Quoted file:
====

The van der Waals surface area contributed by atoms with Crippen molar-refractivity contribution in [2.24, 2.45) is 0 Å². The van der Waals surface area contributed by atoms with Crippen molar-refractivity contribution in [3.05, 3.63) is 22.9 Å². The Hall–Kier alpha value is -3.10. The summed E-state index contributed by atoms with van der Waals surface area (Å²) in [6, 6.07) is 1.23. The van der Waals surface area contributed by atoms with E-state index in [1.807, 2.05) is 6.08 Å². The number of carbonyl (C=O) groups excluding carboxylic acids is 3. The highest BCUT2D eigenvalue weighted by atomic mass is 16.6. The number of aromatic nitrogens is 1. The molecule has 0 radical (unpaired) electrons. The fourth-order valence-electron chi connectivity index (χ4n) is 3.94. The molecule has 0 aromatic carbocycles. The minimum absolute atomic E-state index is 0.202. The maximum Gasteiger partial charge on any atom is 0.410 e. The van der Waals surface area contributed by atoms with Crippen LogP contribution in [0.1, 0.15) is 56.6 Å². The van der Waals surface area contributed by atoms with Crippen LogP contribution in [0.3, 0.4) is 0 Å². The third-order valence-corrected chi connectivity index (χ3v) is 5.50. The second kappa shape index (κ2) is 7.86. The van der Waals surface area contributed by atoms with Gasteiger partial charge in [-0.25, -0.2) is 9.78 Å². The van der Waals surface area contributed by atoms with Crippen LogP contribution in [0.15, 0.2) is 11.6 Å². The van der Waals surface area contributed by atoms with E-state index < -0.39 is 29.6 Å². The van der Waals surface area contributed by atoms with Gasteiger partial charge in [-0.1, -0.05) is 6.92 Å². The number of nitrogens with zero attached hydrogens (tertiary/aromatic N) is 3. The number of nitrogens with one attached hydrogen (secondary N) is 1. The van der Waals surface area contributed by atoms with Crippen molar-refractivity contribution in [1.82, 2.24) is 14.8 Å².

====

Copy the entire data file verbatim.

The van der Waals surface area contributed by atoms with Crippen molar-refractivity contribution in [2.24, 2.45) is 0 Å². The van der Waals surface area contributed by atoms with Crippen molar-refractivity contribution in [3.05, 3.63) is 22.9 Å². The Hall–Kier alpha value is -3.10. The summed E-state index contributed by atoms with van der Waals surface area (Å²) in [6, 6.07) is 1.23. The van der Waals surface area contributed by atoms with E-state index in [1.807, 2.05) is 6.08 Å². The number of carbonyl (C=O) groups excluding carboxylic acids is 3. The highest BCUT2D eigenvalue weighted by atomic mass is 16.6. The number of aromatic nitrogens is 1. The molecule has 0 radical (unpaired) electrons. The fourth-order valence-electron chi connectivity index (χ4n) is 3.94. The molecule has 0 aromatic carbocycles. The minimum absolute atomic E-state index is 0.202. The maximum Gasteiger partial charge on any atom is 0.410 e. The van der Waals surface area contributed by atoms with Crippen LogP contribution in [0.1, 0.15) is 56.6 Å². The van der Waals surface area contributed by atoms with Crippen LogP contribution in [0.3, 0.4) is 0 Å². The third-order valence-corrected chi connectivity index (χ3v) is 5.50. The second kappa shape index (κ2) is 7.86. The van der Waals surface area contributed by atoms with Gasteiger partial charge in [-0.25, -0.2) is 9.78 Å². The van der Waals surface area contributed by atoms with Crippen LogP contribution in [0.15, 0.2) is 11.6 Å². The van der Waals surface area contributed by atoms with E-state index < -0.39 is 29.6 Å². The van der Waals surface area contributed by atoms with Gasteiger partial charge in [-0.1, -0.05) is 6.92 Å². The number of nitrogens with zero attached hydrogens (tertiary/aromatic N) is 3. The number of nitrogens with one attached hydrogen (secondary N) is 1. The van der Waals surface area contributed by atoms with Crippen molar-refractivity contribution in [1.82, 2.24) is 14.8 Å².